Government-business relations in Japan : the deliberative councils (Shingikai) and the iron and steel industry, 1916-1934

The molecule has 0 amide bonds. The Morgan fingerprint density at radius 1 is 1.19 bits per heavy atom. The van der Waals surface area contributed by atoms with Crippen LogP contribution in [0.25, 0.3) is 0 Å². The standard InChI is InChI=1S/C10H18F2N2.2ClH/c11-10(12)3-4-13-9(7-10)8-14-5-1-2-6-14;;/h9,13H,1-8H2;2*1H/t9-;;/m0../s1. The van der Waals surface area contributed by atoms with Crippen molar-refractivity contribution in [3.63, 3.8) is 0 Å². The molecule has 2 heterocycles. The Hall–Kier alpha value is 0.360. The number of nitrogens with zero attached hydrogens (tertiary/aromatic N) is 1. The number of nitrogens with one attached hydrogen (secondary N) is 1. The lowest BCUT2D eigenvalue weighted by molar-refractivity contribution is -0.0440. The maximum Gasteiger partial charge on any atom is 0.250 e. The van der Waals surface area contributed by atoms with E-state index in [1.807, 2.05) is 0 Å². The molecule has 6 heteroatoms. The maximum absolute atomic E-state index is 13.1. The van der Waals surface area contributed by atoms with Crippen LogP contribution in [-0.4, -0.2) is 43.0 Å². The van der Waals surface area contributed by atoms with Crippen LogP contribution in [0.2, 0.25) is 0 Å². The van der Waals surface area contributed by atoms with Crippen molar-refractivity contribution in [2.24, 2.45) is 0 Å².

Government-business relations in postwar Japan have received a considerable amount of attention, as also the often associated scandals and back room dealing in Japan have been a recurrent and topical issue in academic circles and the popular press. Yet, despite this attention, scholarly and otherwise, much less research has been undertaken on these issues in Japan before the Pacific War. Employing the detailed records of the shingikai or, Councils of Deliberation, discussions between business and government are traced to determine, in the first instance, the success of business in realizing its aims. These findings are located within the larger conceptual framework of the overt and covert interaction between government and business in policy formulation. An important historical perspective is therefore offered by the thesis in examining this case study, providing analysis of the historical continuum frequently left out in assessments by commentators on today's situation. The findings are that the shingikai forum was perceived by business as a place its views could be expressed and an opportunity to influence policy outcomes. The factors which determined the extent to which business could realize its goals were, among others, the political and economic circumstances in which the actors found themselves. Evidence indicates that business viewed itself as an independent actor in its negotiations with government. As both government and business were important stakeholders in the iron and steel industry, their interests did not always coincide which was observed, at least in one instance, to have led to heated debates and the amendment of the bill at hand. This finding challenges the prevailing view in the literature that the shingikai was co-opted by government to achieve its own policy ends.